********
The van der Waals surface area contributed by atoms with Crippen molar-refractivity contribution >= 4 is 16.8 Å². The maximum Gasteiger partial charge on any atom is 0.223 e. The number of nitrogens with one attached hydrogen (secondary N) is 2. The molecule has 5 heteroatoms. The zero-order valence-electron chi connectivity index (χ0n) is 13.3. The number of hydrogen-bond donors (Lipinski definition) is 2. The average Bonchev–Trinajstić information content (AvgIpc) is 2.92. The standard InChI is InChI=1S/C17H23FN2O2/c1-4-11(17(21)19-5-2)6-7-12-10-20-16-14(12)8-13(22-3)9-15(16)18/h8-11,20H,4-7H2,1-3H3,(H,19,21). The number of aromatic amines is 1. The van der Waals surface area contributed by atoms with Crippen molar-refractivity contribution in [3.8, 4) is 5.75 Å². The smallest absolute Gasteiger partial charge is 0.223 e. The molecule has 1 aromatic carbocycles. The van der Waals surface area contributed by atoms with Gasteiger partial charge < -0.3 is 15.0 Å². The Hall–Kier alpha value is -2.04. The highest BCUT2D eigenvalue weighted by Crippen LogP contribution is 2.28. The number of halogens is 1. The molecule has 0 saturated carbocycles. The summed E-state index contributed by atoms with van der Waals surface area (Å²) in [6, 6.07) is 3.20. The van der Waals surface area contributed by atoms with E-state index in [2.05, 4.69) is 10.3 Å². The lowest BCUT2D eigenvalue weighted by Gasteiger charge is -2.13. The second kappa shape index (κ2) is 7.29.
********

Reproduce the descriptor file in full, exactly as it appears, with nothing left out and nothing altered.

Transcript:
The van der Waals surface area contributed by atoms with Crippen molar-refractivity contribution >= 4 is 16.8 Å². The maximum Gasteiger partial charge on any atom is 0.223 e. The number of nitrogens with one attached hydrogen (secondary N) is 2. The molecule has 5 heteroatoms. The zero-order valence-electron chi connectivity index (χ0n) is 13.3. The number of hydrogen-bond donors (Lipinski definition) is 2. The average Bonchev–Trinajstić information content (AvgIpc) is 2.92. The standard InChI is InChI=1S/C17H23FN2O2/c1-4-11(17(21)19-5-2)6-7-12-10-20-16-14(12)8-13(22-3)9-15(16)18/h8-11,20H,4-7H2,1-3H3,(H,19,21). The number of aromatic amines is 1. The van der Waals surface area contributed by atoms with Crippen molar-refractivity contribution in [3.8, 4) is 5.75 Å². The smallest absolute Gasteiger partial charge is 0.223 e. The molecule has 1 aromatic carbocycles. The van der Waals surface area contributed by atoms with Gasteiger partial charge < -0.3 is 15.0 Å². The Hall–Kier alpha value is -2.04. The highest BCUT2D eigenvalue weighted by Crippen LogP contribution is 2.28. The number of halogens is 1. The molecule has 0 saturated carbocycles. The summed E-state index contributed by atoms with van der Waals surface area (Å²) in [6, 6.07) is 3.20. The van der Waals surface area contributed by atoms with E-state index in [2.05, 4.69) is 10.3 Å². The lowest BCUT2D eigenvalue weighted by Gasteiger charge is -2.13. The second kappa shape index (κ2) is 7.29.